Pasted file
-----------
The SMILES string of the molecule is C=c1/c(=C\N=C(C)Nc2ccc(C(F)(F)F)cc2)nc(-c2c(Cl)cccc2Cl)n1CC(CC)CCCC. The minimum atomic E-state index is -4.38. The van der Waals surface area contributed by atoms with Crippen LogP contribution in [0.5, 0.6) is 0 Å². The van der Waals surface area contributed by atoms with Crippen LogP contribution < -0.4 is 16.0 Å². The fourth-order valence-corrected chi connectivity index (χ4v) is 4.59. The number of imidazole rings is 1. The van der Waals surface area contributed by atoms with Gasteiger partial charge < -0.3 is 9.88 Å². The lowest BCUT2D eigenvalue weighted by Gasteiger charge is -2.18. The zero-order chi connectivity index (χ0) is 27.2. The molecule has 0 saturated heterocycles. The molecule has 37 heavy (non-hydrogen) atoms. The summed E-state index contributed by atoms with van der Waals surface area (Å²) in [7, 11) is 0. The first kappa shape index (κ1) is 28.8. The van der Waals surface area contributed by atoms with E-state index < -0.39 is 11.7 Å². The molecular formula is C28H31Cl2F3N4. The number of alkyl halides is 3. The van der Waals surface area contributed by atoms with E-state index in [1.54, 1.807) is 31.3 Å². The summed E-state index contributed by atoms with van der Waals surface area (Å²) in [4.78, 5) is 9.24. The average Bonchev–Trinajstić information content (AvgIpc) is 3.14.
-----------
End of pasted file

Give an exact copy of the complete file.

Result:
The SMILES string of the molecule is C=c1/c(=C\N=C(C)Nc2ccc(C(F)(F)F)cc2)nc(-c2c(Cl)cccc2Cl)n1CC(CC)CCCC. The minimum atomic E-state index is -4.38. The van der Waals surface area contributed by atoms with Crippen LogP contribution in [0.5, 0.6) is 0 Å². The van der Waals surface area contributed by atoms with Crippen LogP contribution < -0.4 is 16.0 Å². The fourth-order valence-corrected chi connectivity index (χ4v) is 4.59. The number of imidazole rings is 1. The van der Waals surface area contributed by atoms with Gasteiger partial charge < -0.3 is 9.88 Å². The lowest BCUT2D eigenvalue weighted by Gasteiger charge is -2.18. The zero-order chi connectivity index (χ0) is 27.2. The molecule has 0 saturated heterocycles. The molecule has 37 heavy (non-hydrogen) atoms. The summed E-state index contributed by atoms with van der Waals surface area (Å²) in [7, 11) is 0. The first kappa shape index (κ1) is 28.8. The van der Waals surface area contributed by atoms with E-state index < -0.39 is 11.7 Å². The molecular formula is C28H31Cl2F3N4. The number of alkyl halides is 3. The van der Waals surface area contributed by atoms with E-state index in [1.54, 1.807) is 31.3 Å². The summed E-state index contributed by atoms with van der Waals surface area (Å²) in [4.78, 5) is 9.24. The average Bonchev–Trinajstić information content (AvgIpc) is 3.14.